I’m standing still, alone on the black top of an empty street. A single lamp overhead casts a sepia tone through the dense fog settling in around me. My eyes look slowly from side to side as I try to make sense of the quiet, peaceful calm I feel despite the horrific awareness that my child has died. The surreal feelings remain as I roll over and spoon his little body next to me in bed, relieved that it was only a dream. And it occurs to me for the first time that perhaps I’m a hospice social worker to prepare myself for this potential nightmare. Multiple times a week my patients tearfully share with me about the child who proceeded them in death. It’s more common than I ever knew.
I’ve been laying low since we got the results of my son’s last EEG this past February. I was in the throes of an epic IEP battle when they finally came in, and the combination of badness was just too much. Despite 2 solid years of no visible seizures, his EEG was NOT clean. While no seizure activity was captured, “rare epileptiform discharges” were found at night – when he is at risk of SUDEP. The neurology nurse e-mailed the eptologist’s report to me only after I specifically requested the results that my unprompted pediatrician was kind enough to let me know were in. “E-mail us back if you have any questions,” was her only note. Our neurologist never bothered to call, the obvious implication being that weaning his medication is off the table and that he doesn’t have anything else to offer – not even courtesy.
I am both completely devastated and relieved at the same time. I was too afraid to wean anyway and had pretty much decided not to, regardless of what the results were. But Doose Syndrome reportedly has a good chance of spontaneous remission. How could I not be hopeful? I wondered if Epilepsy read my last post and did this just to be the dick that it is.
F*** you Epilepsy. And F*** YOU to everyone who has made the past 5 years extra hard. You know who you are.
– If I had taken the neurologist’s offer, my son would be on multiple pharmaceuticals that have a 95% chance of NOT stopping his daily seizures. He would still be in a helmet, suffering multiple negative side effects, still seizing. Still waiting for Epidiolex.
– If I had taken the behavioral health department’s offer, my son would still be a sad, angry child. Raging, demanding and tantruming all day, every day, because he doesn’t have the autism diagnosis required to receive the ABA therapy his neuropsychologist recommended.
– If I had taken the Regional Center’s offer, he wouldn’t even be their client.
– If I had taken the school’s offer, he would still be grossly underserved while treading water academically at a kindergarten level, even though he is starting 3rd grade in the fall. And a brilliant boy.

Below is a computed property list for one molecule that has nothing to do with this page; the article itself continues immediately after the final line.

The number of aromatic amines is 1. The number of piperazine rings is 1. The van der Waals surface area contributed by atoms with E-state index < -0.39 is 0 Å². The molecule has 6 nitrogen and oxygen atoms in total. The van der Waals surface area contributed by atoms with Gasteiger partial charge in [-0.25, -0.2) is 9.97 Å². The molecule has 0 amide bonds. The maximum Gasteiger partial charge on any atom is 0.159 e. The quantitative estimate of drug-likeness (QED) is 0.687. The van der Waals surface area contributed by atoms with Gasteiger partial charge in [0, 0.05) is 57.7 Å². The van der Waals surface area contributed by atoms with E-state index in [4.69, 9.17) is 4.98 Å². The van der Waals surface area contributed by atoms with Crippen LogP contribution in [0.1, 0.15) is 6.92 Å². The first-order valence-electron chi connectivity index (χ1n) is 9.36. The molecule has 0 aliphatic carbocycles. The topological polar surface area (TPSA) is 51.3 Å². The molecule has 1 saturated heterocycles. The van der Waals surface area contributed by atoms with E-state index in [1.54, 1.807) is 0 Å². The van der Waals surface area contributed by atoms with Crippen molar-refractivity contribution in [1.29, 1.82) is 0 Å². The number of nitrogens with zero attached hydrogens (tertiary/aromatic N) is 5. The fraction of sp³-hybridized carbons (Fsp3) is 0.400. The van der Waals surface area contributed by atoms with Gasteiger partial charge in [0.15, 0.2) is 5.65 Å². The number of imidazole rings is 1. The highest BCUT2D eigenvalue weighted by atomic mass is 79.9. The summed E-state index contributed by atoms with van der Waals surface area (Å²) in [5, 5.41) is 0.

It is mind-blowing and heart-breaking that almost every single professional I initially trusted with my sick child not only did NOT help, but made his condition worse and my life harder.
DON’T TAKE THEIR OFFERS. Your child deserves so much more, so much better than the bottom of the barrel that has become our culture’s pathetic baseline.
Be THAT MOM. Dig deep. Aim high. Fight hard. Don’t be intimidated by their fancy degrees or limit yourself to their discouraging research. You don’t have to be a scientist to heal your child – you are more. You are a mother. Be open. Believe in miracles. Trust your own intuition, observations and experience. It doesn’t need to be captured in a bell curve to work. If our kids fit into that curve, we wouldn’t be here to begin with.
When it comes to special needs parenting, those in authority do not necessarily hold the wisdom that counts – YOU do, other PARENTS do. Lean on and learn from each other. Listen and share what you know to work because you have seen it with your own eyes. Trust that every time you pull out your sword, you will grow stronger and become more formidable, less afraid. Your child will grow and become empowered with you, because of YOU.
Because I didn’t take their half-assed offers, my son’s seizures are well controlled by a high CBD oil produced and championed by other intelligent and tenacious parents. He gets 6 hours of in-home ABA therapy a week and is learning to CTFD. I have Regional Center support, including a dear respite worker that this mama desperately needed, and access to Medi-Cal and IHSS to supplement astronomical medical and caregiving costs. I have a passionate tutor who believes in my son and quickly proved the school so wrong that they eventually had to dramatically increase his services. I now have the child I knew was in there all along, who just needed the right kind of support to emerge.
I am tired and battle worn, but MY KID IS HAPPIER and so am I because I refused their offers – which is critical when you don’t know how many more days you’ll get to have.
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I love every single one of you who has held and helped us. You have made me stronger, my son healthier and our life easier. I also love you a lot Dr. Rossignol, for being one of the few professionals who has listened to me, empowered me, and actually helped my son without me having to get bat sh** crazy on your a**. Thank you, thank you for offering me Grace.